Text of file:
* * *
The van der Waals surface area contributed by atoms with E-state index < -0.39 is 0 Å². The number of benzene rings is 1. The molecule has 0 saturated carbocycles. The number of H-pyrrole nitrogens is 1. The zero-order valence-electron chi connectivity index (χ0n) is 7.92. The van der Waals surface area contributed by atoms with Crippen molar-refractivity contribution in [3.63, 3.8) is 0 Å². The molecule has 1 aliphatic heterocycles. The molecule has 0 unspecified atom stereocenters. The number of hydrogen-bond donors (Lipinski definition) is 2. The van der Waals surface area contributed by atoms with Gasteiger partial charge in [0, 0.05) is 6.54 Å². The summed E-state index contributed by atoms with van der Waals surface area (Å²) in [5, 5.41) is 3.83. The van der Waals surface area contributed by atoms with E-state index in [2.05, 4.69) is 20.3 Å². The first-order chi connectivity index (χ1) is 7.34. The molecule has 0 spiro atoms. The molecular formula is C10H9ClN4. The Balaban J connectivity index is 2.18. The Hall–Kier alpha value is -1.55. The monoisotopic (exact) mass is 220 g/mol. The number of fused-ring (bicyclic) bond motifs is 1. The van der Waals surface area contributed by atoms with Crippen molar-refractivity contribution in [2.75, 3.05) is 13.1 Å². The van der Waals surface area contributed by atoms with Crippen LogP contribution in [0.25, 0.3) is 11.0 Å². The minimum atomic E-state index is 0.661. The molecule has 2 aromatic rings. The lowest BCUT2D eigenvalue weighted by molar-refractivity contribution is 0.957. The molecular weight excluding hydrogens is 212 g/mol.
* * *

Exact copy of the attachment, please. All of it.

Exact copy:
The van der Waals surface area contributed by atoms with E-state index < -0.39 is 0 Å². The number of benzene rings is 1. The molecule has 0 saturated carbocycles. The number of H-pyrrole nitrogens is 1. The zero-order valence-electron chi connectivity index (χ0n) is 7.92. The van der Waals surface area contributed by atoms with Crippen molar-refractivity contribution in [3.63, 3.8) is 0 Å². The molecule has 1 aliphatic heterocycles. The molecule has 0 unspecified atom stereocenters. The number of hydrogen-bond donors (Lipinski definition) is 2. The van der Waals surface area contributed by atoms with Gasteiger partial charge in [0, 0.05) is 6.54 Å². The summed E-state index contributed by atoms with van der Waals surface area (Å²) in [5, 5.41) is 3.83. The van der Waals surface area contributed by atoms with E-state index in [2.05, 4.69) is 20.3 Å². The first-order chi connectivity index (χ1) is 7.34. The molecule has 0 spiro atoms. The molecular formula is C10H9ClN4. The Balaban J connectivity index is 2.18. The Hall–Kier alpha value is -1.55. The monoisotopic (exact) mass is 220 g/mol. The number of fused-ring (bicyclic) bond motifs is 1. The van der Waals surface area contributed by atoms with Crippen molar-refractivity contribution in [2.75, 3.05) is 13.1 Å². The van der Waals surface area contributed by atoms with Crippen LogP contribution in [0.25, 0.3) is 11.0 Å². The minimum atomic E-state index is 0.661. The molecule has 2 aromatic rings. The lowest BCUT2D eigenvalue weighted by molar-refractivity contribution is 0.957. The molecular weight excluding hydrogens is 212 g/mol.